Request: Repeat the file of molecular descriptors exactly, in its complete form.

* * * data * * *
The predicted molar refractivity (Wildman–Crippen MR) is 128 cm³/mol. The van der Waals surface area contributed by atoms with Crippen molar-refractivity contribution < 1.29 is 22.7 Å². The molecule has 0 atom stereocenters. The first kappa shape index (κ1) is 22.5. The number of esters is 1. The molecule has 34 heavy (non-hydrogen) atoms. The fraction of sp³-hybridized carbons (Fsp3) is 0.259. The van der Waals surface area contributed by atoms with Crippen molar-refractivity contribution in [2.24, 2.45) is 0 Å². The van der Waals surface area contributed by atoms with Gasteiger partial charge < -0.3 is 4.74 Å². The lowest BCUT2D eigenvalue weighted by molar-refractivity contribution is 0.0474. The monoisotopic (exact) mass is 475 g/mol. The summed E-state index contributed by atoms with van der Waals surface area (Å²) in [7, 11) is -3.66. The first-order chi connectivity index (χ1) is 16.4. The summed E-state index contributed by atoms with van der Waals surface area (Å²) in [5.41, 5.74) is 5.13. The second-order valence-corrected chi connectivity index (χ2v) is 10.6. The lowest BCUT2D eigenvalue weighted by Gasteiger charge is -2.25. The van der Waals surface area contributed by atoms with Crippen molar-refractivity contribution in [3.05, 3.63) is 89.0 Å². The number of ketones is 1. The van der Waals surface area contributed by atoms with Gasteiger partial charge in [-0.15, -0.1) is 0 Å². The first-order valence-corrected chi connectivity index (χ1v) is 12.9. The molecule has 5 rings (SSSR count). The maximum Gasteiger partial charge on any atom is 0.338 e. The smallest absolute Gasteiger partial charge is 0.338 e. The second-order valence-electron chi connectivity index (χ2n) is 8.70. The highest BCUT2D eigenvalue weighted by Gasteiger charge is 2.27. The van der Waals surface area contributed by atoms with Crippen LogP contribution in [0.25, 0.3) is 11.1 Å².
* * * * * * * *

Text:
The predicted molar refractivity (Wildman–Crippen MR) is 128 cm³/mol. The van der Waals surface area contributed by atoms with Crippen molar-refractivity contribution < 1.29 is 22.7 Å². The molecule has 0 atom stereocenters. The first kappa shape index (κ1) is 22.5. The number of esters is 1. The molecule has 34 heavy (non-hydrogen) atoms. The fraction of sp³-hybridized carbons (Fsp3) is 0.259. The van der Waals surface area contributed by atoms with Crippen molar-refractivity contribution in [2.24, 2.45) is 0 Å². The van der Waals surface area contributed by atoms with Gasteiger partial charge < -0.3 is 4.74 Å². The lowest BCUT2D eigenvalue weighted by molar-refractivity contribution is 0.0474. The monoisotopic (exact) mass is 475 g/mol. The summed E-state index contributed by atoms with van der Waals surface area (Å²) in [7, 11) is -3.66. The first-order chi connectivity index (χ1) is 16.4. The summed E-state index contributed by atoms with van der Waals surface area (Å²) in [5.41, 5.74) is 5.13. The second-order valence-corrected chi connectivity index (χ2v) is 10.6. The lowest BCUT2D eigenvalue weighted by Gasteiger charge is -2.25. The van der Waals surface area contributed by atoms with Crippen molar-refractivity contribution in [3.05, 3.63) is 89.0 Å². The number of ketones is 1. The van der Waals surface area contributed by atoms with Gasteiger partial charge in [-0.15, -0.1) is 0 Å². The first-order valence-corrected chi connectivity index (χ1v) is 12.9. The molecule has 5 rings (SSSR count). The maximum Gasteiger partial charge on any atom is 0.338 e. The smallest absolute Gasteiger partial charge is 0.338 e. The second-order valence-electron chi connectivity index (χ2n) is 8.70. The highest BCUT2D eigenvalue weighted by Gasteiger charge is 2.27. The van der Waals surface area contributed by atoms with Crippen LogP contribution in [0.25, 0.3) is 11.1 Å².